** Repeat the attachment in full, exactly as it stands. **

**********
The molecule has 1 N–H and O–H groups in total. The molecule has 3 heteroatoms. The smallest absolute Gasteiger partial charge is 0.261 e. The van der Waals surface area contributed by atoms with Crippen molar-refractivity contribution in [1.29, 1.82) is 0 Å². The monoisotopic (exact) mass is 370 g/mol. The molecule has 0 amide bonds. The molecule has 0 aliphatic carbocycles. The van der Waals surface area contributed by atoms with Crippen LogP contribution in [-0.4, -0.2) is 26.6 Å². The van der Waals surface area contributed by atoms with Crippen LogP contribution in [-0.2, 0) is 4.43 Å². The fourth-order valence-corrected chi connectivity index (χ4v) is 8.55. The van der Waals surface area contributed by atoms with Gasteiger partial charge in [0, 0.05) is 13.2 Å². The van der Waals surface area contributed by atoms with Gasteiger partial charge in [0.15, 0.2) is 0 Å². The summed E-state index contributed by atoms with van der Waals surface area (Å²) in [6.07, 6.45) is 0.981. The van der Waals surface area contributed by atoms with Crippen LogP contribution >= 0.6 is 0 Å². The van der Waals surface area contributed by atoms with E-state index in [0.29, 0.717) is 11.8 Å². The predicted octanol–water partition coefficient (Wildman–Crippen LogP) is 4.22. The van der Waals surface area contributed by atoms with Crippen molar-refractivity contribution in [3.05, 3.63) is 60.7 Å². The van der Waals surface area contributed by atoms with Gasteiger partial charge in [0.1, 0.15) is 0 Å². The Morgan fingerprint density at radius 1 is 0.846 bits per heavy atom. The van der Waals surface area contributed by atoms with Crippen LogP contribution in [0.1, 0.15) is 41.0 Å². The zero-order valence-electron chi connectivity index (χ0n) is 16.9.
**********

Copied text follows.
The molecule has 1 N–H and O–H groups in total. The molecule has 3 heteroatoms. The smallest absolute Gasteiger partial charge is 0.261 e. The van der Waals surface area contributed by atoms with Crippen molar-refractivity contribution in [1.29, 1.82) is 0 Å². The monoisotopic (exact) mass is 370 g/mol. The molecule has 0 amide bonds. The molecule has 0 aliphatic carbocycles. The van der Waals surface area contributed by atoms with Crippen LogP contribution in [-0.4, -0.2) is 26.6 Å². The van der Waals surface area contributed by atoms with Crippen LogP contribution in [-0.2, 0) is 4.43 Å². The fourth-order valence-corrected chi connectivity index (χ4v) is 8.55. The van der Waals surface area contributed by atoms with Gasteiger partial charge in [0, 0.05) is 13.2 Å². The van der Waals surface area contributed by atoms with Gasteiger partial charge in [0.15, 0.2) is 0 Å². The summed E-state index contributed by atoms with van der Waals surface area (Å²) in [6.07, 6.45) is 0.981. The van der Waals surface area contributed by atoms with Crippen LogP contribution >= 0.6 is 0 Å². The van der Waals surface area contributed by atoms with E-state index in [0.29, 0.717) is 11.8 Å². The predicted octanol–water partition coefficient (Wildman–Crippen LogP) is 4.22. The van der Waals surface area contributed by atoms with Crippen molar-refractivity contribution in [3.05, 3.63) is 60.7 Å². The van der Waals surface area contributed by atoms with Gasteiger partial charge in [0.1, 0.15) is 0 Å². The Morgan fingerprint density at radius 1 is 0.846 bits per heavy atom. The van der Waals surface area contributed by atoms with Crippen LogP contribution in [0.1, 0.15) is 41.0 Å². The zero-order valence-electron chi connectivity index (χ0n) is 16.9.